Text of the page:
Re: MdG and PIE Glottalics revisited
|From:||Pavel Iosad <pavel_iosad@...>|
|Date:||Friday, March 15, 2002, 18:28|
> >> >I've already made a language from Indo-European roots. I was hopingto
> >> >find a more comprehensive list somewhere, hopefully over 1000 words.
> >> Look for Gamqrelidze and Ivanov's book on Indo-European (translated
> >> by Johanna Nichols and published by Mouton de Gruyter). It contains
> >> an extensive list of reconstructed PIE forms. G and I are proponents
> >> of the glottalic theory, and the reconstructions reflect that.
> >Speaking of which, I must voice my discontent over the unevendistribution
> >of good publishers... :-) My copy of G&I does not have such a glossary
> Oh. It might be in the second volume of the English publication (it
> comes in two volumes); I can't remember anymore, and our library's
> copy is on loan right now.
My copy comes in THREE, and no glossary ;-)
> BTW, I'm not really excited about MdG; they are reputable, but they
> are outrageously expensive. They are publishing (have published?) the
> complete works of Edward Sapir, from which series I'd dearly love to
> own volume X, Southern Paiute and Ute. They want $320.00 for it. And
> it's a *reprint*! That's just ridiculous as far as I'm concerned.
Here in rusia scientific books have until very recently had the virtue of
being very very cheap, but lousily printed. Now they are well published, and
the price is rising, though most books are quite affordable.
> >And, off topic rant, has anyone heard of a second reinterpretation,designed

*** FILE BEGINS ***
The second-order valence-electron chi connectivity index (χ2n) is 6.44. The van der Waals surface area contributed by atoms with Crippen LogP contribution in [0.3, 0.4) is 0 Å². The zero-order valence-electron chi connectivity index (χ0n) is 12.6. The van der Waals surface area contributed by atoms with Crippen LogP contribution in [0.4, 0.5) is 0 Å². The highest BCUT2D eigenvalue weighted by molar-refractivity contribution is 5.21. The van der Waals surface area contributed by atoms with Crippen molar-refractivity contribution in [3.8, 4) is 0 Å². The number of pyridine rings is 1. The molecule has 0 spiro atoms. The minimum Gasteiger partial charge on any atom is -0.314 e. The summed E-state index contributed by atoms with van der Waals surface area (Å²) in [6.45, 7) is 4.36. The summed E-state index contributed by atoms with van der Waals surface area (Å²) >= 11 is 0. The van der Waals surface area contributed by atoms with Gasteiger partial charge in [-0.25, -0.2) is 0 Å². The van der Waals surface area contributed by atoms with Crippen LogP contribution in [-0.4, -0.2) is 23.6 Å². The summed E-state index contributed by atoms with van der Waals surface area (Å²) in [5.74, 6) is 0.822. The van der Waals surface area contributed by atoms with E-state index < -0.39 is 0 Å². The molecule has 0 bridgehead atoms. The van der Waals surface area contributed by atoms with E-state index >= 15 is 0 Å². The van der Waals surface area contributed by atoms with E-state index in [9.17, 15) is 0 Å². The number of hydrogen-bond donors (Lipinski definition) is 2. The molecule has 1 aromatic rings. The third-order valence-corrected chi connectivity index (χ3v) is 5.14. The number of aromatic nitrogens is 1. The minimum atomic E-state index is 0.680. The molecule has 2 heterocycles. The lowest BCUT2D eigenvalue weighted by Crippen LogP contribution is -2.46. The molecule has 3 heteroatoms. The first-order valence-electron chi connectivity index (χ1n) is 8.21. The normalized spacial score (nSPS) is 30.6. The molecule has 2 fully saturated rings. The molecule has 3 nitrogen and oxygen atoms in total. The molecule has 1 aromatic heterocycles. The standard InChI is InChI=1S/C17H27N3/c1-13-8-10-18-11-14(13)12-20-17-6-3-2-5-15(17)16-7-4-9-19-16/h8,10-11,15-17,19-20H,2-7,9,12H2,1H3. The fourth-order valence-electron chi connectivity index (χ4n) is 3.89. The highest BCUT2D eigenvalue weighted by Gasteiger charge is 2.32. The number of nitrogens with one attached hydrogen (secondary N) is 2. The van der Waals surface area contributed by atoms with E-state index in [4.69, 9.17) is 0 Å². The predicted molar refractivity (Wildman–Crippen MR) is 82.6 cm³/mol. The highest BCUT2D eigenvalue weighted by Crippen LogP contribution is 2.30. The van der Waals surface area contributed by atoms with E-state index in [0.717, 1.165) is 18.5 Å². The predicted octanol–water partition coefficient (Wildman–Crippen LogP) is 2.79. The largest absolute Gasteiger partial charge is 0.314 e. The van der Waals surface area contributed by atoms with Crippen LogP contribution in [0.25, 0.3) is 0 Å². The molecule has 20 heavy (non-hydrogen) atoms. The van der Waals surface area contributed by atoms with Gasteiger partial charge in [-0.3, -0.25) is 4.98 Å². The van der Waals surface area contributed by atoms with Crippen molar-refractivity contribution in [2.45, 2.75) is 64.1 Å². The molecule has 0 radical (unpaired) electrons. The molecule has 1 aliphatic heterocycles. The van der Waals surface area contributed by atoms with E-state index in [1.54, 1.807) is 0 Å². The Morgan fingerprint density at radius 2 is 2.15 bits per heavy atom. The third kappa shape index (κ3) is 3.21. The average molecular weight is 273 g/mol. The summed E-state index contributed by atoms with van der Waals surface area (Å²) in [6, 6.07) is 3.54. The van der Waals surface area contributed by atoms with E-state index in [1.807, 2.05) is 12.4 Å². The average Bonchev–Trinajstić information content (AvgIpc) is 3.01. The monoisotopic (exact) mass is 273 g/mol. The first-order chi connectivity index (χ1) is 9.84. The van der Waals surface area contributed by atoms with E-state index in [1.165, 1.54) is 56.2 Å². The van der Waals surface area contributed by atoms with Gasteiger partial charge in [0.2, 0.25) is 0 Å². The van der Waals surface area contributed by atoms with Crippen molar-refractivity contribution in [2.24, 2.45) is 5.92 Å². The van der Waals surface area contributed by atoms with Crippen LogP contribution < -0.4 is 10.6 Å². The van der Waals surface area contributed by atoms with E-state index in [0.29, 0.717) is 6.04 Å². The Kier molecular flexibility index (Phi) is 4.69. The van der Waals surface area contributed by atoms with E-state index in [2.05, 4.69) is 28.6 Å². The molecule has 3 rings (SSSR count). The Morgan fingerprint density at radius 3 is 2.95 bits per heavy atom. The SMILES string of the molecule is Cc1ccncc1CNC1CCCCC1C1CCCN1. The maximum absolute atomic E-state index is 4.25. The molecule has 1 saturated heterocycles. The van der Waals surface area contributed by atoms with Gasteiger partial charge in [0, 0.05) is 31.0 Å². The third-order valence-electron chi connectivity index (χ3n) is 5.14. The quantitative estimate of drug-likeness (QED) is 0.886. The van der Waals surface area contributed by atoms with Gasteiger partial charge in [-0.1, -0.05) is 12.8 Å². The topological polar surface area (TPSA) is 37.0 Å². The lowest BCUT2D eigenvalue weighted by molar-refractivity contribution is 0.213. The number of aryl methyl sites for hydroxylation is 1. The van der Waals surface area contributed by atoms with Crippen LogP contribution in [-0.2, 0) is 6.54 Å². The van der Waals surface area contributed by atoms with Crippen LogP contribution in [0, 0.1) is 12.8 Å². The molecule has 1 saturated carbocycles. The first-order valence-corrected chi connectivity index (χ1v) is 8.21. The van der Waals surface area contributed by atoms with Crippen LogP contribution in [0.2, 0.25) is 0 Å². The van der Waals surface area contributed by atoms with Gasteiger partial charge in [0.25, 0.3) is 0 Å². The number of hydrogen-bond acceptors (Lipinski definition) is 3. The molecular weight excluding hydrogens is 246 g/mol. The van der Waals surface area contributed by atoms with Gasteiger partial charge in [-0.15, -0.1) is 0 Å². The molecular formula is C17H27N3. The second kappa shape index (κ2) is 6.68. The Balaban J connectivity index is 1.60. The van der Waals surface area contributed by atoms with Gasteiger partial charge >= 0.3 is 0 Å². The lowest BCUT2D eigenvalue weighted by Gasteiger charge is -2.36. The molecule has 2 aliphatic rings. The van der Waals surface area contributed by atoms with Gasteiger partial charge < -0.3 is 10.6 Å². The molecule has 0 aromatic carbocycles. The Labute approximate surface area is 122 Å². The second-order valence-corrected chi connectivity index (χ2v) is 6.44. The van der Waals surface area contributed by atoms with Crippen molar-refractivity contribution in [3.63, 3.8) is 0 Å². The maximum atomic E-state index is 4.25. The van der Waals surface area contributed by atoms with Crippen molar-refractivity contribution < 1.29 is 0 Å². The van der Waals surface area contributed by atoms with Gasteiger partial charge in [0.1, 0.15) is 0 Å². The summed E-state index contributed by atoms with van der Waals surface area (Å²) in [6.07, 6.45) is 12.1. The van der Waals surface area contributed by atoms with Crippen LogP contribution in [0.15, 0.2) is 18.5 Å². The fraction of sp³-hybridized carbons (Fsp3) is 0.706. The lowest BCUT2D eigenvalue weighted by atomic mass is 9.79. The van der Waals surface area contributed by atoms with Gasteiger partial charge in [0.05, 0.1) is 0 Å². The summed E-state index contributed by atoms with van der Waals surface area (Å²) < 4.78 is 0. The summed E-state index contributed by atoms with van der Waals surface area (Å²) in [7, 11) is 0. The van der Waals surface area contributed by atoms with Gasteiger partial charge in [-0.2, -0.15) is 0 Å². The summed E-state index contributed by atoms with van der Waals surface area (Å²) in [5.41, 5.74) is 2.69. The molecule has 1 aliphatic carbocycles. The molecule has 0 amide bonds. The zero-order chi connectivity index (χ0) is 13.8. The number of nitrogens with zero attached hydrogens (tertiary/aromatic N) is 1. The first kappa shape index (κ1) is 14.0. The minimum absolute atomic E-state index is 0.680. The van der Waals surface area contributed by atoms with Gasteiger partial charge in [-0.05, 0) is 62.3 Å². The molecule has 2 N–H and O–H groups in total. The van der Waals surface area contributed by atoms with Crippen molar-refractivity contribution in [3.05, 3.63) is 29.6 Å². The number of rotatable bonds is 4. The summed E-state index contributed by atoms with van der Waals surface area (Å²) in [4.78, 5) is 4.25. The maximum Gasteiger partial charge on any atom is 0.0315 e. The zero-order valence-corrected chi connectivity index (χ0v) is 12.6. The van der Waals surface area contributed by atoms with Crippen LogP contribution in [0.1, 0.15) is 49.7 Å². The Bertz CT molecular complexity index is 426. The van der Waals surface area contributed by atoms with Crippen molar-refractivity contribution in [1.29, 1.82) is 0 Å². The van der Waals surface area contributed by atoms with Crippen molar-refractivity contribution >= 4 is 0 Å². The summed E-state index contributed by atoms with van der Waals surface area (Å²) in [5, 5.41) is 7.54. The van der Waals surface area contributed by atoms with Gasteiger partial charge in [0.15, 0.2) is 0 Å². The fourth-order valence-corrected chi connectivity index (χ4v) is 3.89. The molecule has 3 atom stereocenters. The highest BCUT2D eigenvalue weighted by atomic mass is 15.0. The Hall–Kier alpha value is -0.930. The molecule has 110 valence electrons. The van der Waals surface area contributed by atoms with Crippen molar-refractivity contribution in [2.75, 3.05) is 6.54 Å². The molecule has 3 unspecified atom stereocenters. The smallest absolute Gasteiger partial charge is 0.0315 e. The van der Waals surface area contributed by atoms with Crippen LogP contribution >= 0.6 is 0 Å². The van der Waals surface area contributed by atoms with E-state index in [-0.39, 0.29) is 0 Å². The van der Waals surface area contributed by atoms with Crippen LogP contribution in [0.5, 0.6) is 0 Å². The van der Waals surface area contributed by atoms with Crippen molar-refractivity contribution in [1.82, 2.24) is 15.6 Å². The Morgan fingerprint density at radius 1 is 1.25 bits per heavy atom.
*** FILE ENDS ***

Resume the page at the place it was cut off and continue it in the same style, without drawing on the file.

> >to undermine the drawback of the GT itself. I have a book by Starostinwho
> >says there's a possibility of the three series being unvoiced, unvoiced
> >geminates and voiced. This is also typological, and has the virtue of the
> >possibility of voicing of initial geminates (suchn things happen, while
> >voicing of glottalized initials does not).
> I haven't heard of this. The voicing of initial geminates seems an
> iffy proposition for two reasons: 1) geminates are generally immune
> to lenition processes, and 2) geminates are not usually found in
> initial position. So he's replaced one typological oddity with two.
> Not a good trade, IMO. But I'd like to see more on it. I'm rather
> partial to the glottalic theory, myself.
Well, I don't know. I'm not sure he was talking about geminates, anyway. The
word used is "sil'nyj" (strong), which is sometimes applied to fortes-lenes
oppositions as well (but a fortes-lenes-voiced three way distinction is a
bit strange, to say the least). The geminate impression I got from the fact
that he uses a colon to mark these p:, t:, k:.
Anyway, here's the exact quote:
Starostin S. A., Burlak S. A., Vvedenije v lingvisticheskuju
komparativistiku (An Introduction to Linguistic Comparative Studies),
Moscow, 2001. P. 118 - 119
[quote]It is possible that the PIE system was similar to the one in Udi
(Udin, Uti, a Lezgian language) and consists of unvoiced, voiced and
p (p:) b
t t: d
k k: g
In Udi p: also exists, but, as in PIE, this phoneme is quite rare. We shall
note that in systems with both strong [no quotes] and glottalized consonants
(such as in Archi), the lacuna is usually where the strong one is: thus, in
Archi p, b, p. [dot marks glottalization] are present, but p: is absent
(while t: and k: are present as well).
In similar Caucasian systems unvoiced consonants get facultative aspiration;
in PIE, evidently, so did the voiced.
Such a hypothesis adjusts the "Glottalic" theory, proposing reconstructing
unvoiced (strong) consonants instead of glottalized ones with the following
rules of development:
1) In Germanic and Armenian t(h) > th (in Germanic, with further
fricativization), d(h) >d, t: > t (it may be noted that Armenian is
geographically adjacent to Udi)
2) In all other languages - voicing of the strong consonants in all
positions (similar processes happen in Lezgian languages, such as Rutul and
Tabassaran, and also in Kabardian...)[unquote]
Well, anyway, that's all that has been written in the book. It is actually a
lecture course (no reference is given here), and in another year or a couple
I hope I'll be having those lectures anyway. But no more that I can say now